Giving the gift of spirits

Brian Jones
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Various food hampers set up around town to accept donations for “the less fortunate” this Christmas don’t post signs advising, “No alcohol,” so this year I’m giving bottles of wine.

I’m fed up with the food bank ethos. Unfortunately, the widespread disgust over the need for food banks when they emerged a generation ago has disappeared, and they are now accepted as a normal part of modern life.

Going to a seasonal event? Please bring a non-perishable item for the food bank.

Food banks may indeed be a necessary evil, but there is something extremely unsettling about how quickly and easily they became permanently entrenched.

At the Santa Claus parade, you put coins into buckets carried along the route by volunteers, and donate a few food items. But the pickup trucks loaded with bags of Kraft Dinner, cans of waterlogged peas, boxes of Shake ’n’ Bake, etc., are rolling proof that the obesity epidemic among the financially underprivileged continues at full speed.

Making judgments

Concern for “the less fortunate” — a horrible euphemism habitually overused this time of year — apparently doesn’t extend to include corporate and political policies that inevitably add to the ranks of said unfortunates. (See: minimum wage, decades-long argument about. See also: “outsourced,” jobs that could be performed in Canada, but have been moved to Asia.)

But let’s not put a damper on the hamper business.

After all, the fellow whose birthday we celebrate this month said the poor would always be with us. Mind you, he didn’t add, “And it’s their own fault” — a widely held belief.

Attitudes about charity seem to have reverted to the old notion of noblesse oblige, which held that the privileged had a responsibility to be good and to do good deeds. For instance, they had to take care of their peasants, as well as their animals. Which is fine as far as that goes, except it also entailed equating peasants with animals.

Today’s attitudes toward the poor have advanced somewhat. But too often, people facing financial hardship are judged harshly — surely their situation is due to their own laziness, their penchant for taking drugs or drinking too much, their lack of personal responsibility.

Enjoyed by all

Small things might change if more people acknowledged that those living in poverty have work ethics and goals, even desires, just like those living in middle-class suburbs. Such acknowledgement might entail a welcome drop in the number of boxes of KD donated during the Santa Claus parade.

Ideally, we’d all give cash, and the people who run food banks could use it to purchase decent, fresh food for people in need. More than half a century ago, George Orwell wrote that canned vegetables are an abomination of nature and nutrition. He probably would have been disgusted about their collection for food banks.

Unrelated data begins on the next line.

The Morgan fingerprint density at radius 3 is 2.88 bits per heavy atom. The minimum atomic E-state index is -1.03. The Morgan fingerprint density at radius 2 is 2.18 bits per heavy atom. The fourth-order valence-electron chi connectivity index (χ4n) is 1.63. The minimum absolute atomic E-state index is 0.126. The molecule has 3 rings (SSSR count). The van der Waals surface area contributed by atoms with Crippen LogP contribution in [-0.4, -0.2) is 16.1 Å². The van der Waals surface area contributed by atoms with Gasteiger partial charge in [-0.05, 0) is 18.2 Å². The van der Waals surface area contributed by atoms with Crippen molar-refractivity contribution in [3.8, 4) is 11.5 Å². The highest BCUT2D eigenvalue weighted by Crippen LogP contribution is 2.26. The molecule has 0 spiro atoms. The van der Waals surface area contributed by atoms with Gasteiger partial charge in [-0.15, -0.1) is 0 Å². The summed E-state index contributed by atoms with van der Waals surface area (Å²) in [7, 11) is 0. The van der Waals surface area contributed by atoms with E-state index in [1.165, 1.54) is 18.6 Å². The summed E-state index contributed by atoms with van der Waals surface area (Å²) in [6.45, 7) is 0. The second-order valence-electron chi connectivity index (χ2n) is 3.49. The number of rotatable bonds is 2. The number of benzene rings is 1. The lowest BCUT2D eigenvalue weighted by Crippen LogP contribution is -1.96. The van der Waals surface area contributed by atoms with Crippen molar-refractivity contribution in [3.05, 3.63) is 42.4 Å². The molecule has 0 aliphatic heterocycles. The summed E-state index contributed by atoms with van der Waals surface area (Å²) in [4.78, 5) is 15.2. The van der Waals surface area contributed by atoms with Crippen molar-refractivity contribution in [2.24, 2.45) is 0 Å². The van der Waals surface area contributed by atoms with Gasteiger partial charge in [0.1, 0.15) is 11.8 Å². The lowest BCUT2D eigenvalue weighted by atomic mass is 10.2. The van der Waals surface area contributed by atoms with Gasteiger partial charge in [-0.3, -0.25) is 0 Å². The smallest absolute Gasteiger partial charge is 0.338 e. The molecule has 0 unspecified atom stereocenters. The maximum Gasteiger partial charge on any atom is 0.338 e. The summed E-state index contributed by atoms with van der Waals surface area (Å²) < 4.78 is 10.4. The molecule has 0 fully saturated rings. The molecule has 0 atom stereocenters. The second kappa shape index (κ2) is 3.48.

There are, of course, rare heroes who personally deliver a fresh turkey or two, either to a food bank or to a community or church group compiling Christmas hampers for families in need.

It is with those heroes in mind that I’m donating wine. A festive meal is even better with a glass of half-decent wine, to which millions of middle-class Canadian adults can attest. There’s no reason why a food-hamper turkey shouldn’t come with a bottle. Those of higher financial means might consider being even more generous, and donating, say, brandy or fine Scotch.

Cynics might wail that such an approach merely encourages the alcohol abuse they self-righteously assume is rampant among the less fortunate. On the contrary — it shows that the finer things in life need not be monopolized by the well off, and it passes along the spirit of Christmas.

Brian Jones is a desk editor at

The Telegram. He can be reached at

Organizations: The Telegram

Geographic location: Canada, Asia

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Recent comments

  • Carl
    December 12, 2011 - 14:55

    Mr. Jones, instead of giving booze just because you have your own axe to grind, why don't you ask yourself what would best satisfy the actual needs of the food bank's clients, and give accordingly?

  • Abby
    December 10, 2011 - 11:50

    Brian, thank you. You expressed my sentiments perfectly. Let's do something about the root causes of poverty so that people don't have to rely on food banks and so they can reclaim some of their dignity.

    December 09, 2011 - 11:54

    Good article Brian, coming from someone who has been involved with food banks since the late 80's. You are dead right on many points. First, if we got cash rather than food, 30% of which is usually outdated or already opened (cereals, cookies and crackers etc), we could feed the needy much better food than we do. As well, and some people are finally getting the point, that if you donate cash through your church, or directly to a food bank you will get a receipt that you can claim on your income tax. As well, the vast majority that we serve are in need for many reasons, some age, some medical, some unable to find work, and we do help the working poor, they do exist. There are many seniors who are just unable to make it on CPP alone, and have to make decisions on whether to eat, heat or medicate. There are many who are in poor health so survive on Social Services, and we have many who are trying to cope on minimum wage while raisinf a family, and there are so many single parents today too. the vast majority of food bank clients would rather work, and do not for good reason, there is very little abuse of the system here. Also, the euphemism " The poor will always be with us" is also overused and is actually out of context with what Jesus was saying, but that's another topic. We will always need food banks, they were needed long before they came into being, my fondest dream is that some day we will close our doors because we are no longer really needed.